Robot X-Ray Vision is Available Now, Here’s What to Do with It
Isaac Maw posted on January 11, 2018 | | 2182 views

Robots can already have superhuman strength, speed, and precision, but what if they could be equipped with x-ray vision, too? I spoke to Ian Podkamien, Director of Business Development at Vayyar Imaging, about his company’s unique product: a radio frequency imaging sensor with potential robotics and machine vision applications.


Image courtesy of Vayyar Imaging.

“Our product has applications very relevant to safety and functionality for industry 4.0 environments,” said Podkamien. “The trend today is toward more and more ‘smart,’ autonomous robots. The limiting factor for how ‘smart’ robots can get is how much data they can collect on their environment.”

How it Works: Radio Frequency Imaging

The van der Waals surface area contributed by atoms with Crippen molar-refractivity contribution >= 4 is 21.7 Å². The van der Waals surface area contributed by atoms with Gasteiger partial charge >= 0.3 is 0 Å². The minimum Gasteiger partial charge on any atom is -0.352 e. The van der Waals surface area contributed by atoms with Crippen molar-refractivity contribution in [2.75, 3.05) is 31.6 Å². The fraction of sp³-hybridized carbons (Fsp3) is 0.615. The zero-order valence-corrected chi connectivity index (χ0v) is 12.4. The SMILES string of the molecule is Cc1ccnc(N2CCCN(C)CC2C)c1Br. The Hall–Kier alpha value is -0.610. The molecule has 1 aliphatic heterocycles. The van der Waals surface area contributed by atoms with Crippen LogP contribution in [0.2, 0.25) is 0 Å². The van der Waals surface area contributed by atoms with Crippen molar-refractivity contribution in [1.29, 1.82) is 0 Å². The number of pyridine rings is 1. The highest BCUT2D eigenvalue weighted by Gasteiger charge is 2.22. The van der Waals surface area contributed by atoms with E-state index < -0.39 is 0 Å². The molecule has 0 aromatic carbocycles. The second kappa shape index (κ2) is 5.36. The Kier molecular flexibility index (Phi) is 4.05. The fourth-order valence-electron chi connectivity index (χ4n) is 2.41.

Even if you aren’t familiar with this technology, you know the basic principle behind radar: The signal propagates in a cone from the emitter, then reflections return to the antenna.

Vayyar has expanded on the concept by combining a high frequency emitter with a large array of antennas in multiple possible configurations. On this sensor, the antenna array collects data in vertical and horizontal axes, as well as inherently in the depth axis, creating a real time, high frame-rate representation of everything happening in the sensor range. The sensor’s chip controls frequency and other parameters and manages the signals from many antennas.

These factors enable this sensor to create a high-accuracy image, amounting to a new type of camera which can see through solid objects, unaffected by lighting or visibility conditions. It also protects privacy, as the sensor collects no visible light. The sensor is low power, being supplied by USB. While the device is available in diverse form factors, most fall between the size of smartphone or a business card, says Podkamien.

Radio Frequency Imaging: Industrial Applications